Death Un – Done

Tennessee Williams

At the conclusion of this week’s focus on Chapter 6, in our summer series on the Book of Romans, St. Paul witnesses: “For the wages of sin is death” (Romans 6:23; RSV). A good deal of the first half of St. Paul’s letter is spent showing how Sin and Death go together. He wants us to understand that death is not simply a natural process, but a Power (cf. Ephesians 6:11) linked with Sin to deal destruction to our human race.

This is not a popular concept in our optimistic, positive-thinking America, but the great writers have understood it – especially the great prophetic playwrights of 20th century America. One such playwright was Tennessee Williams. Today, if you take a walking tour of the French Quarter in New Orleans, you’ll see the house on St. Peter Street where “Tennessee” wrote his most famous play – while living on the third floor. He’d been tinkering with various titles for it – making his final decision when he realized that the house he was living in was located between two streetcar lines. One streetcar went in one direction to Desire, the other went the opposite direction to Cemeteries. There it is: Sin (desire) and Death (cemeteries). The devices and desire of our own hearts’ imprison us in Sin, and “the wages of sin is death” (Romans 6:23; cf. 7:24). And we all live in this house. So are we stuck here? … Is this our permanent address? …

 In Chapter 6 of Romans, St. Paul leaves behind the long descriptions of how we have fallen into the grip of Sin and launches into a kind of rhapsody about what happens to Christians when we are baptized.  

“Do you not know that all of us who have been baptized into Christ Jesus
were baptized into his death? We were buried therefore with him by baptism into death,
so that [and here comes the life-giving good news!] as Christ was raised from the dead
by the glory of the Father, we too might walk in newness of life.”
(Romans 6:3-4)

This coming weekend, think about your own baptism and the baptism of your children, and others whom you love (such as little Michael, Christian, and Carson who will be baptized into the life of Christ this weekend, among our family of faith at First Lutheran). Think also on this: all the things we find upsetting about ourselves, the habits we cannot seem to shake, the personality traits that get us in trouble, the secret obsessions and perversions that we struggle to hide even from ourselves – all of this has been put to death. Yes, as St. Paul and Martin Luther observe: the old Adam in us still weighs us down with sin; however, because we now live in Christ, the new Adam … sin and death no longer determine us (Romans 5:12-18; cf. I Corinthians 5:15). We are sinners, yes, but everything has changed because we are now justified sinners by God’s saving grace in Christ – who has overcome our Sin and Death by taking it upon himself.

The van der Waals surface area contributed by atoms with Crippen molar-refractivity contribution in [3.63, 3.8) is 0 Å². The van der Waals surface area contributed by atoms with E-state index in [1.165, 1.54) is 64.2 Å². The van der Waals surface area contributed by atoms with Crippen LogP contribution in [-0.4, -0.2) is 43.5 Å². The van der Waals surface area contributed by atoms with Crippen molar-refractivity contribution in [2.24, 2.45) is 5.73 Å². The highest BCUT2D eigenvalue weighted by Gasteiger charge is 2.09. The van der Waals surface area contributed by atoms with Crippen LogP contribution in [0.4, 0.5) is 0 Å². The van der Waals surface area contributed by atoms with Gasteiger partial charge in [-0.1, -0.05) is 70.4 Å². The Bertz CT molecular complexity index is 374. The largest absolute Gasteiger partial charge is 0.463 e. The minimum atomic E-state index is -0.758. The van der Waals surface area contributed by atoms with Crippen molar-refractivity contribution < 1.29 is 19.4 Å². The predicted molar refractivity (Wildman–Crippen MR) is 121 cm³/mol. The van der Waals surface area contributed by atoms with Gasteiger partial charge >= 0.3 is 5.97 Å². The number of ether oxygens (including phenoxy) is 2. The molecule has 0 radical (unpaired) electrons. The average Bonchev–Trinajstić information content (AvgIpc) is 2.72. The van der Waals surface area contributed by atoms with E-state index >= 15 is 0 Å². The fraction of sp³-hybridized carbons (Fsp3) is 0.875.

In the biography, "Conversations with Tennessee Williams" by Albert Devlin, we learn that the house Williams finally owned and lived in on Toulouse Street was not his first choice. Rather, he had wanted to buy a large old Victorian on the corner of Orleans and Dauphine. The reason he wanted it was that the upper windows afforded a view of the statue of Christ behind the St. Louis Cathedral. Christ is lifting his hands in blessing, and at night the spotlights cast a shadow much larger than the statue itself, making the statue’s embrace seem universal. Tennessee said that it seemed to him as if Christ was comforting the suffering world and it gave him a sense of peace to look at it. Perhaps Tennessee had the Psalmist’s word of blessed assurance in mind, even in the valley of the shadow: “And I shall dwell in the house of the LORD forever” (Psalm 23:6b). Another sage author, with deep insight into our fallen, yet redeemed human condition in Christ’s resurrection, shares this amazing witness:

“Death be not proud, though some have called thee mighty and dreadful, for thou art not so …
Why swellest thou thee? One short sleep past, we wake eternally,
And death shall be no more; Death, thou shalt die.”

(John Donne; Holy Sonnets #10)

Bring your “swim-suits” this weekend…
We’ll be having baptisms at every worship service :) How perfect!

John Christopherson
Senior Pastor